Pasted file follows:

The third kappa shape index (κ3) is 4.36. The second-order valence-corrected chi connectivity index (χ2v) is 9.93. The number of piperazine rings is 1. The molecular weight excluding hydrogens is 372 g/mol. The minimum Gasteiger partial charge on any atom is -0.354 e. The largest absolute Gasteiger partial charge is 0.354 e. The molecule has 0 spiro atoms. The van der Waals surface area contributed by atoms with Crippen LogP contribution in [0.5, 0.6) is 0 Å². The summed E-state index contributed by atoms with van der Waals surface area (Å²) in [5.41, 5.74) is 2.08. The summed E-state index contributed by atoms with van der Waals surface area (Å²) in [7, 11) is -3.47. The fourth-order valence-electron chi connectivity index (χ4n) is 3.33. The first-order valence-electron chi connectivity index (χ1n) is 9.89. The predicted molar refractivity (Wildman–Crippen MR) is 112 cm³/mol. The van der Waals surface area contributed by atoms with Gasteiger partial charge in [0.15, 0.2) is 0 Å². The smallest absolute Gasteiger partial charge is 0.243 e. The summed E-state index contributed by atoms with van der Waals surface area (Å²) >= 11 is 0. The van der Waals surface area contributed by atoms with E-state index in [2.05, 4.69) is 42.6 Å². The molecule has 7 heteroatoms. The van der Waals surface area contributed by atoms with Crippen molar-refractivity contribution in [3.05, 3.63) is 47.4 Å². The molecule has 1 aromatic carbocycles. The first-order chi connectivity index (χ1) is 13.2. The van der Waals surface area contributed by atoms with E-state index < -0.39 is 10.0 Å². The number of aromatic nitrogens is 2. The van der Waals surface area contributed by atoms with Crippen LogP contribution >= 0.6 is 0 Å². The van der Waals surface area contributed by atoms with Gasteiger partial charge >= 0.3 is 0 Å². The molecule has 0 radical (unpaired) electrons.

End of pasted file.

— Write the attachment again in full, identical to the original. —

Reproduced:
The third kappa shape index (κ3) is 4.36. The second-order valence-corrected chi connectivity index (χ2v) is 9.93. The number of piperazine rings is 1. The molecular weight excluding hydrogens is 372 g/mol. The minimum Gasteiger partial charge on any atom is -0.354 e. The largest absolute Gasteiger partial charge is 0.354 e. The molecule has 0 spiro atoms. The van der Waals surface area contributed by atoms with Crippen LogP contribution in [0.5, 0.6) is 0 Å². The summed E-state index contributed by atoms with van der Waals surface area (Å²) in [5.41, 5.74) is 2.08. The summed E-state index contributed by atoms with van der Waals surface area (Å²) in [7, 11) is -3.47. The fourth-order valence-electron chi connectivity index (χ4n) is 3.33. The first-order valence-electron chi connectivity index (χ1n) is 9.89. The predicted molar refractivity (Wildman–Crippen MR) is 112 cm³/mol. The van der Waals surface area contributed by atoms with Gasteiger partial charge in [0.15, 0.2) is 0 Å². The smallest absolute Gasteiger partial charge is 0.243 e. The summed E-state index contributed by atoms with van der Waals surface area (Å²) >= 11 is 0. The van der Waals surface area contributed by atoms with E-state index in [2.05, 4.69) is 42.6 Å². The molecule has 7 heteroatoms. The van der Waals surface area contributed by atoms with Crippen molar-refractivity contribution in [3.05, 3.63) is 47.4 Å². The molecule has 1 aromatic carbocycles. The first-order chi connectivity index (χ1) is 13.2. The van der Waals surface area contributed by atoms with E-state index < -0.39 is 10.0 Å². The number of aromatic nitrogens is 2. The van der Waals surface area contributed by atoms with Crippen LogP contribution >= 0.6 is 0 Å². The van der Waals surface area contributed by atoms with Gasteiger partial charge >= 0.3 is 0 Å². The molecule has 0 radical (unpaired) electrons.